Skip to comments.Unacceptable. Unjust.
Posted on 03/30/2004 3:12:59 PM PST by anotherview
Extraordinary offering from Rabbi Danny Gordis
A couple of years ago, our office started using a new driver. The previous one, it turns out, couldn't make a living when the tourists abandoned the country, and left for the States. My secretary told me about Shlomo, the new driver, right before I was to get picked up for a drive to a meeting, and I didn't think much of the news.
I got in the cab, sat in the back, introduced myself to Shlomo (who appeared to be in his mid-fifties) and told him where I was going. We set out on our way, and as we made our way across the city, I noticed a photograph on the dashboard. A young woman, probably in her twenties.
An informal photo, in a Plexiglas frame glued to the dashboard. You don't often see things glued to the dashboards of luxury Mercedes cars, so I was curious. I leaned forward a little, and read the words at the bottom of the frame. "Limor, HYD." Limor -- May God Avenge Her Blood.
Now I was even more curious. This was clearly going to be a sensitive subject, but this is Israel, and subtlety has never been a strong suit of this society. So I just asked.
"Is that your daughter?"
"Limor. She was twenty-seven. And beautiful."
"She was killed at Moment Cafe."
I had no idea what to say. So for a moment, I said nothing, and then he continued.
"You know, they keep telling me that it will get easier with time. I'm still waiting."
He turned up the volume on the classical music station a bit, maybe to drown out the rest of the world. I don't know. He stared out the windshield, and I stared out the window, certain that anything I said would be absurdly trite. And, of course, I'd only met him a few minutes earlier. Even had I had anything to say, this probably wasn't the time.
We still have the same driver. Sometimes it's Shlomo who picks me up, but usually, it's Nir, his son, probably in his mid-twenties, too.
Between the two of them, they keep the cab running almost 24 hours a day, or so it seems. Because most of my trips to the airport are late at night, it's Nir I usually see. It's Nir who picks me up from the airport, too.
And each time we wind our way back into Jerusalem, he takes the same route to my house. A left at the Wolfson towers, up into the middle of Rechavia, following the narrow roads until the car is alongside Moment Cafe, now rebuilt, opened, better guarded, and full. There are sometimes faster ways to get to Bakk'a, days when the traffic in Rechavia is ridiculous. But he never varies his route. We always go by Moment. He never says anything, and I don't ask. Limor's picture is there, looking out at both of us, almost as if to remind us that we're really not in a hurry. So what if the traffic is a little thicker in Rechavia? The five minute difference isn't that significant, compared with everything he lives with and thinks about each time he looks at his dashboard.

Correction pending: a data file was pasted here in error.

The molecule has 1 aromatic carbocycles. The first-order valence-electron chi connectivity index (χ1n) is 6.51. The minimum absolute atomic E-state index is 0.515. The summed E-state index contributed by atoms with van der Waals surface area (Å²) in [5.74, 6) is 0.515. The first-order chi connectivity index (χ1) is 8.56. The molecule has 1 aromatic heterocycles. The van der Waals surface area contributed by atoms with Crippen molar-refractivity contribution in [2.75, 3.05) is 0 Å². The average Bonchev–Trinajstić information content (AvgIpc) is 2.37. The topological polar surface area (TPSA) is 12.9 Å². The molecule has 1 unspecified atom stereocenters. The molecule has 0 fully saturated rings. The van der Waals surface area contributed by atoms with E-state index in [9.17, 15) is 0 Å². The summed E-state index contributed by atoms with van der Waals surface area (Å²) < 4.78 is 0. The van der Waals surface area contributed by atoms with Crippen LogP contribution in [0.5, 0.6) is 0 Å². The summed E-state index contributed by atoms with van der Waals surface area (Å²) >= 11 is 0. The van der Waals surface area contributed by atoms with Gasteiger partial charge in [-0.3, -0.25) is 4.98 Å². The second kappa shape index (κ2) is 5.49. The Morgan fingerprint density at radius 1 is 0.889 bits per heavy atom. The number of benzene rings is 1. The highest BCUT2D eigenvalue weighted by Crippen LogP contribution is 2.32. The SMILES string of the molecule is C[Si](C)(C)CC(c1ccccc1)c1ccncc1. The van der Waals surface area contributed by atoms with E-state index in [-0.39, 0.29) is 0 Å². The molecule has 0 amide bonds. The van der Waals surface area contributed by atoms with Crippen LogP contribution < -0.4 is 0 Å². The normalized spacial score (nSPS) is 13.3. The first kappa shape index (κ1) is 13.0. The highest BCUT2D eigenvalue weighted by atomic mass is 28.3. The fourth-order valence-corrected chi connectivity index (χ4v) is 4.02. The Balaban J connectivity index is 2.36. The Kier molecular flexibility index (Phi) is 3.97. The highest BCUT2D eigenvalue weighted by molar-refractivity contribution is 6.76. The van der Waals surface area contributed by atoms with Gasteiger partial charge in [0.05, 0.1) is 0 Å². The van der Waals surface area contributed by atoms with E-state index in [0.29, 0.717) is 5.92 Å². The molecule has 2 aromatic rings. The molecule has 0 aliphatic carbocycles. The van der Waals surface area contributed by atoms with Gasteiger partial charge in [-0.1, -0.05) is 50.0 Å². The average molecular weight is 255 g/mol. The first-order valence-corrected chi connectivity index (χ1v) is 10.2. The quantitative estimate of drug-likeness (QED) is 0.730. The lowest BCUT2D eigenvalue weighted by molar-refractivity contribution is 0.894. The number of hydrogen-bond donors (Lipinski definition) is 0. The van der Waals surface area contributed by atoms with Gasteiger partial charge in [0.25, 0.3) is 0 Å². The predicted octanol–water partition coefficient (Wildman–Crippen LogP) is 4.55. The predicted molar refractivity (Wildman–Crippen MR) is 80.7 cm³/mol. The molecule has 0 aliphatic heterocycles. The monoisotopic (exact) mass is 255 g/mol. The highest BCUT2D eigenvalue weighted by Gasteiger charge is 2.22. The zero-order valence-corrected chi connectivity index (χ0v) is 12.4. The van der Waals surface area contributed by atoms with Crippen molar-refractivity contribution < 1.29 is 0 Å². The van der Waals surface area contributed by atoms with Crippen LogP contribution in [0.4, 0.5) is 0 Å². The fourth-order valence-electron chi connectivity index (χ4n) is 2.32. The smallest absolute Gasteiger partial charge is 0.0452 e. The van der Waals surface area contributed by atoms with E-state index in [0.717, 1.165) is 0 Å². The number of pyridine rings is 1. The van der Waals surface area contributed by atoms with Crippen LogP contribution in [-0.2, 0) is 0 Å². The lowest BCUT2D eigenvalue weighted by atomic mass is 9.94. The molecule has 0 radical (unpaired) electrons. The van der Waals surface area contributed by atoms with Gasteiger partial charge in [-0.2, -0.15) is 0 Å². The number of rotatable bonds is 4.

It was Nir that I thought of when I first woke up on Monday morning. The radio had gone off at 6:15, and the news was prattling on. Helicopter. Missile. Killed. Sounded like a regular morning newscast.
Until I was awake enough to get the name. Sheikh Ahmed Yassin. Strange, but I thought of Nir. Before anyone else. And I wondered if he'd heard yet. I wondered how he'd feel knowing that we got the guy who killed his sister. I wonder if this provides any comfort whatsoever. I doubt it.
Certain things we don't have to wonder about. Like whether Yassin deserved to die. British Foreign Secretary Jack Straw can lecture us about the killing being "unacceptable, unjust." I don't mind. For when I think about the British, I still think about the shores of Palestine closed to Jewish refugees from the Nazis, desperate and starving human beings being turned away, sometimes forced to return to the Europe from which they'd fled, sometimes sent to worse fates. As a Brit, Straw should, indeed, know a thing or two about "unacceptable, unjust."